What is an Methadone?
Methadone is a synthetic opioid which was created after WWII due to a shortage in Morphine. Today it is commonly prescribed to patients suffering from opioid withdrawal and for pain management. After consumption of Methadone the body will metabolize a compound known as EDDP. It is important to know this for when screening a user of Methadone, whether it be to ensure proper use or detect abuse, it remains the most reliable option.
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Methadone can be administered orally in a tablet and by intravenous and intramuscular injection.
Methadone is available as a tablet, oral solution, or injectable liquid. Tablets are available in 5 mg and 10 mg formulations. As of January 1, 2008, manufacturers of methadone hydrochloride tablets 40 mg (dispersible) have voluntarily agreed to restrict distribution of this formulation to only those facilities authorized for detoxification and maintenance treatment of opioid addiction, and hospitals. Manufacturers will instruct their wholesale distributors to discontinue supplying this formulation to any facility not meeting the above criteria.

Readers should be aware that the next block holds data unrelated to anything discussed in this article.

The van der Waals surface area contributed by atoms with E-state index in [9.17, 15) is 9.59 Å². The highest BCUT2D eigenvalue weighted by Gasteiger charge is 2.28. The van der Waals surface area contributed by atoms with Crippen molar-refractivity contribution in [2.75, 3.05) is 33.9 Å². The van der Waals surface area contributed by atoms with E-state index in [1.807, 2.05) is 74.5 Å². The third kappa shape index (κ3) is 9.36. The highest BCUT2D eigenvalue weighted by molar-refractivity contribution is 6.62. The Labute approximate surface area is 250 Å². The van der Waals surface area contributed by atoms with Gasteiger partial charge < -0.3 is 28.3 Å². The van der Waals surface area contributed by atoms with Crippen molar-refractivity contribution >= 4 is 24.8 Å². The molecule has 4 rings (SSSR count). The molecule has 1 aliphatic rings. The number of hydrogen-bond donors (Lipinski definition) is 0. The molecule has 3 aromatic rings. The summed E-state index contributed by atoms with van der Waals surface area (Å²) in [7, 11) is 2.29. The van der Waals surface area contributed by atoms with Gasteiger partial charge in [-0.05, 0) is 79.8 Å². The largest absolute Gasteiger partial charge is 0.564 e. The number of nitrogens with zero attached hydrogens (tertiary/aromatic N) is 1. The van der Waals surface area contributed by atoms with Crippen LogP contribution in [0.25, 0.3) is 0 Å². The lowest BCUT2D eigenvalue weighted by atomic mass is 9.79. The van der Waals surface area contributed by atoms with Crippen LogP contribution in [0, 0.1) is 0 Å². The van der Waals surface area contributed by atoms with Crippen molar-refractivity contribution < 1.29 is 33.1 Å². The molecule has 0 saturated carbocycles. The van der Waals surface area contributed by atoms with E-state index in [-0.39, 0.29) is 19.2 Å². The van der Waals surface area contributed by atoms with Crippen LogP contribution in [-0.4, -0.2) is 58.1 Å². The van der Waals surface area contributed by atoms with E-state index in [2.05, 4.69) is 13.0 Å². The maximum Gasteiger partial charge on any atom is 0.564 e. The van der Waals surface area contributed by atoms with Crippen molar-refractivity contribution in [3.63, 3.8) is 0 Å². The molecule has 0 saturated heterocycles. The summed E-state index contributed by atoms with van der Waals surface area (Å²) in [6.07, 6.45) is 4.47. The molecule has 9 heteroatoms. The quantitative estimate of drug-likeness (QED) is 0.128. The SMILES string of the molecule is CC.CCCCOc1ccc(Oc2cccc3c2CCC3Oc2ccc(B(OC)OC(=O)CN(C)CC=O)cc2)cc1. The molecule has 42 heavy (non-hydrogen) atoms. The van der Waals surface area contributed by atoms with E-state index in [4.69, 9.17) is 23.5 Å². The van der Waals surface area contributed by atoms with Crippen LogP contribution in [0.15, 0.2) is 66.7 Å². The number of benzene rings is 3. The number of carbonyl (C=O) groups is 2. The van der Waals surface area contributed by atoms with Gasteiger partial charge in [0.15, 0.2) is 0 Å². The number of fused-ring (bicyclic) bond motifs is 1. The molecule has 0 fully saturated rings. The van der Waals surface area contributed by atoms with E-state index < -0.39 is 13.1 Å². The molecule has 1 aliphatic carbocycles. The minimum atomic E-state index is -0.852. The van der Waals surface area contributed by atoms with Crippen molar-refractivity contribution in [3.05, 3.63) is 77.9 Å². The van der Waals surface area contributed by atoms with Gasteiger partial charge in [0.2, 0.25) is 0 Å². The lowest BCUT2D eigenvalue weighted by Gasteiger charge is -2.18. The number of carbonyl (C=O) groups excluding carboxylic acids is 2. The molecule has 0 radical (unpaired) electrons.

Abuse of methadone can lead to psychological dependence. When an individual uses methadone, he/she may experience physical symptoms like sweating, itchy skin, or sleepiness. Individuals who abuse methadone risk becoming tolerant of and physically dependent on the drug. When use is stopped a user may suffer from withdrawal symptoms similar to that of other opioids.
Schedule II substance under the U.S. Controlled Substance Act. Non-Medical use of Methadone is illegal.